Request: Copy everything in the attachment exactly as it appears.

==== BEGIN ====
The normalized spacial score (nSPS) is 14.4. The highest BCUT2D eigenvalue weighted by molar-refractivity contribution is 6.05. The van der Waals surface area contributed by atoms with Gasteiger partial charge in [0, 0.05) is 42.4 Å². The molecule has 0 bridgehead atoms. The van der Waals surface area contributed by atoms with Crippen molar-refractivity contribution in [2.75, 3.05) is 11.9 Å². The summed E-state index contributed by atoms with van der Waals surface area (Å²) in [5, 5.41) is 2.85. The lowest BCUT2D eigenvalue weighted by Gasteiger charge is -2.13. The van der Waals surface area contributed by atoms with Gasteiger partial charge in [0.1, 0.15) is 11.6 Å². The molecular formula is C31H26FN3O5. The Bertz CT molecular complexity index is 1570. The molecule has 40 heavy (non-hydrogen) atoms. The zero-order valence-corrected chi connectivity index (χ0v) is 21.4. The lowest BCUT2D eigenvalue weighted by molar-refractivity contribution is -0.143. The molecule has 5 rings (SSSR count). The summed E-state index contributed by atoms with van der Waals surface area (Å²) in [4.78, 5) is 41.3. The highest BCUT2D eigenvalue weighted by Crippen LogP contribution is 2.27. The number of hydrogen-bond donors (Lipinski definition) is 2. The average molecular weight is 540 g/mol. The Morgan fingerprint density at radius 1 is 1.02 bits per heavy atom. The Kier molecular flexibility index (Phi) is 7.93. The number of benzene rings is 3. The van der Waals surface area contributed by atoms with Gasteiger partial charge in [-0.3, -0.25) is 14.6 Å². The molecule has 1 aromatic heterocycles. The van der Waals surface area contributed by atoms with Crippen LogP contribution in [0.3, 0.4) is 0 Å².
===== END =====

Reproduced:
The normalized spacial score (nSPS) is 14.4. The highest BCUT2D eigenvalue weighted by molar-refractivity contribution is 6.05. The van der Waals surface area contributed by atoms with Gasteiger partial charge in [0, 0.05) is 42.4 Å². The molecule has 0 bridgehead atoms. The van der Waals surface area contributed by atoms with Crippen molar-refractivity contribution in [2.75, 3.05) is 11.9 Å². The summed E-state index contributed by atoms with van der Waals surface area (Å²) in [5, 5.41) is 2.85. The lowest BCUT2D eigenvalue weighted by Gasteiger charge is -2.13. The van der Waals surface area contributed by atoms with Gasteiger partial charge in [0.1, 0.15) is 11.6 Å². The molecular formula is C31H26FN3O5. The Bertz CT molecular complexity index is 1570. The molecule has 40 heavy (non-hydrogen) atoms. The zero-order valence-corrected chi connectivity index (χ0v) is 21.4. The lowest BCUT2D eigenvalue weighted by molar-refractivity contribution is -0.143. The molecule has 5 rings (SSSR count). The summed E-state index contributed by atoms with van der Waals surface area (Å²) in [4.78, 5) is 41.3. The highest BCUT2D eigenvalue weighted by Crippen LogP contribution is 2.27. The number of hydrogen-bond donors (Lipinski definition) is 2. The average molecular weight is 540 g/mol. The Morgan fingerprint density at radius 1 is 1.02 bits per heavy atom. The Kier molecular flexibility index (Phi) is 7.93. The number of benzene rings is 3. The van der Waals surface area contributed by atoms with Gasteiger partial charge in [-0.3, -0.25) is 14.6 Å². The molecule has 1 aromatic heterocycles. The van der Waals surface area contributed by atoms with Crippen LogP contribution in [0.3, 0.4) is 0 Å².